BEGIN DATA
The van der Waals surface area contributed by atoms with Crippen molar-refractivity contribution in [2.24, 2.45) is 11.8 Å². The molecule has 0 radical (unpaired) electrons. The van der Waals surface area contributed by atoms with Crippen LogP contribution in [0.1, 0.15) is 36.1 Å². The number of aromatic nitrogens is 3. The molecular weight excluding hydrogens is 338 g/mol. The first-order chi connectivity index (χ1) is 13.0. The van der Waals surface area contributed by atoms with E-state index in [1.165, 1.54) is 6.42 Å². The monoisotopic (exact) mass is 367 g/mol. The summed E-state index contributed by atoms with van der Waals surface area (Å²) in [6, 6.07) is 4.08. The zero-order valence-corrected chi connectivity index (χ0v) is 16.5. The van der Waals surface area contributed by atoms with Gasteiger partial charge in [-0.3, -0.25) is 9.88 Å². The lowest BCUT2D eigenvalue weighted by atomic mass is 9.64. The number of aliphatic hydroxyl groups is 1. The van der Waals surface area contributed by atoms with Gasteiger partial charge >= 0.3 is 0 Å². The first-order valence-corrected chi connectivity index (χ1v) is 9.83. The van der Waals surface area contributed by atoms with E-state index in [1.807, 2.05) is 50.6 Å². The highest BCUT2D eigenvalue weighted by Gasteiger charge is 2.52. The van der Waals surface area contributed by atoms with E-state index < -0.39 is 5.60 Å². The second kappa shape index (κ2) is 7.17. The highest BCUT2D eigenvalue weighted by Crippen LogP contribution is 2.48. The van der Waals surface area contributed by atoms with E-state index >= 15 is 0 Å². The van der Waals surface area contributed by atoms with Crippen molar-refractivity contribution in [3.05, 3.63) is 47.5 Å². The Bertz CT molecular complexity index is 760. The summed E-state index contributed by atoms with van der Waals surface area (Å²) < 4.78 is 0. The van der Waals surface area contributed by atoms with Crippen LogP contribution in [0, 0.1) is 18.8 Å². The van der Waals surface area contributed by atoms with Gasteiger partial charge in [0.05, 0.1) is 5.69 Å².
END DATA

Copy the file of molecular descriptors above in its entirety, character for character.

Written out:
The van der Waals surface area contributed by atoms with Crippen molar-refractivity contribution in [2.24, 2.45) is 11.8 Å². The molecule has 0 radical (unpaired) electrons. The van der Waals surface area contributed by atoms with Crippen LogP contribution in [0.1, 0.15) is 36.1 Å². The number of aromatic nitrogens is 3. The molecular weight excluding hydrogens is 338 g/mol. The first-order chi connectivity index (χ1) is 13.0. The van der Waals surface area contributed by atoms with E-state index in [1.165, 1.54) is 6.42 Å². The monoisotopic (exact) mass is 367 g/mol. The summed E-state index contributed by atoms with van der Waals surface area (Å²) in [6, 6.07) is 4.08. The zero-order valence-corrected chi connectivity index (χ0v) is 16.5. The van der Waals surface area contributed by atoms with Gasteiger partial charge in [-0.3, -0.25) is 9.88 Å². The lowest BCUT2D eigenvalue weighted by atomic mass is 9.64. The number of aliphatic hydroxyl groups is 1. The van der Waals surface area contributed by atoms with Gasteiger partial charge >= 0.3 is 0 Å². The first-order valence-corrected chi connectivity index (χ1v) is 9.83. The van der Waals surface area contributed by atoms with E-state index in [1.807, 2.05) is 50.6 Å². The highest BCUT2D eigenvalue weighted by Gasteiger charge is 2.52. The van der Waals surface area contributed by atoms with E-state index < -0.39 is 5.60 Å². The second kappa shape index (κ2) is 7.17. The highest BCUT2D eigenvalue weighted by Crippen LogP contribution is 2.48. The van der Waals surface area contributed by atoms with E-state index >= 15 is 0 Å². The van der Waals surface area contributed by atoms with Crippen molar-refractivity contribution in [3.05, 3.63) is 47.5 Å². The Bertz CT molecular complexity index is 760. The summed E-state index contributed by atoms with van der Waals surface area (Å²) < 4.78 is 0. The van der Waals surface area contributed by atoms with Crippen LogP contribution in [0, 0.1) is 18.8 Å². The van der Waals surface area contributed by atoms with Gasteiger partial charge in [0.05, 0.1) is 5.69 Å².